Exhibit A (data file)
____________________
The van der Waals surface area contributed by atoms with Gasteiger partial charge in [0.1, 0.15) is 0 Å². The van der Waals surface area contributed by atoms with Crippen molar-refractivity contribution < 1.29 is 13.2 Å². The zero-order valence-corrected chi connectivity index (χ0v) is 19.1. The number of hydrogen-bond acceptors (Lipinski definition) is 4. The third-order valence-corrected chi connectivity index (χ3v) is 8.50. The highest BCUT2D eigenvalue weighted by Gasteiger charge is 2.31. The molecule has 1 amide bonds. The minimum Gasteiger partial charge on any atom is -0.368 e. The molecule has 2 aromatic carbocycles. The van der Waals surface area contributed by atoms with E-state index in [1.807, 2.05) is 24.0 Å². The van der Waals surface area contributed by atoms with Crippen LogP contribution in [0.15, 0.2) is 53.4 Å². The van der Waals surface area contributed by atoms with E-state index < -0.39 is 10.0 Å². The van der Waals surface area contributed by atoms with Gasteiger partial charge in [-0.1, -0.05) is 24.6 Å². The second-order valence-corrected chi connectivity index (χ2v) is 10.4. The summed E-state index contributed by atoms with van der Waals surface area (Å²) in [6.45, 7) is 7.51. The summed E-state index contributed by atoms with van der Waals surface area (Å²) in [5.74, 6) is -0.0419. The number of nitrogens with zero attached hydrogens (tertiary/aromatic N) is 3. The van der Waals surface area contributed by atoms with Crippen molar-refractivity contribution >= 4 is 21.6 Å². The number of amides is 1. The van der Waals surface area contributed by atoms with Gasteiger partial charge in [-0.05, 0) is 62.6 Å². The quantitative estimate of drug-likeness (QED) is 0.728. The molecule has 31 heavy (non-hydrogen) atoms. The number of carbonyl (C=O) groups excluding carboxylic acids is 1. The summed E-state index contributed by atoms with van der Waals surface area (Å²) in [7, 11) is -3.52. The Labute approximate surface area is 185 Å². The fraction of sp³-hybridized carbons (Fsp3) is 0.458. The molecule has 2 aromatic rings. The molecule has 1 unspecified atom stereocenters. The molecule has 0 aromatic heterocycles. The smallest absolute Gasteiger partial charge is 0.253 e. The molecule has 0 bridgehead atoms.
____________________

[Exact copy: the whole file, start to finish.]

The van der Waals surface area contributed by atoms with Gasteiger partial charge in [0.1, 0.15) is 0 Å². The van der Waals surface area contributed by atoms with Crippen molar-refractivity contribution < 1.29 is 13.2 Å². The zero-order valence-corrected chi connectivity index (χ0v) is 19.1. The number of hydrogen-bond acceptors (Lipinski definition) is 4. The third-order valence-corrected chi connectivity index (χ3v) is 8.50. The highest BCUT2D eigenvalue weighted by Gasteiger charge is 2.31. The molecule has 1 amide bonds. The minimum Gasteiger partial charge on any atom is -0.368 e. The molecule has 2 aromatic carbocycles. The van der Waals surface area contributed by atoms with E-state index in [1.807, 2.05) is 24.0 Å². The van der Waals surface area contributed by atoms with Crippen LogP contribution in [0.15, 0.2) is 53.4 Å². The van der Waals surface area contributed by atoms with E-state index < -0.39 is 10.0 Å². The van der Waals surface area contributed by atoms with Gasteiger partial charge in [-0.1, -0.05) is 24.6 Å². The second-order valence-corrected chi connectivity index (χ2v) is 10.4. The summed E-state index contributed by atoms with van der Waals surface area (Å²) in [6.45, 7) is 7.51. The summed E-state index contributed by atoms with van der Waals surface area (Å²) in [5.74, 6) is -0.0419. The number of nitrogens with zero attached hydrogens (tertiary/aromatic N) is 3. The van der Waals surface area contributed by atoms with Crippen molar-refractivity contribution >= 4 is 21.6 Å². The number of amides is 1. The van der Waals surface area contributed by atoms with Gasteiger partial charge in [-0.05, 0) is 62.6 Å². The quantitative estimate of drug-likeness (QED) is 0.728. The molecule has 31 heavy (non-hydrogen) atoms. The number of carbonyl (C=O) groups excluding carboxylic acids is 1. The summed E-state index contributed by atoms with van der Waals surface area (Å²) in [7, 11) is -3.52. The Labute approximate surface area is 185 Å². The fraction of sp³-hybridized carbons (Fsp3) is 0.458. The molecule has 2 aromatic rings. The molecule has 1 unspecified atom stereocenters. The molecule has 0 aromatic heterocycles. The smallest absolute Gasteiger partial charge is 0.253 e. The molecule has 0 bridgehead atoms.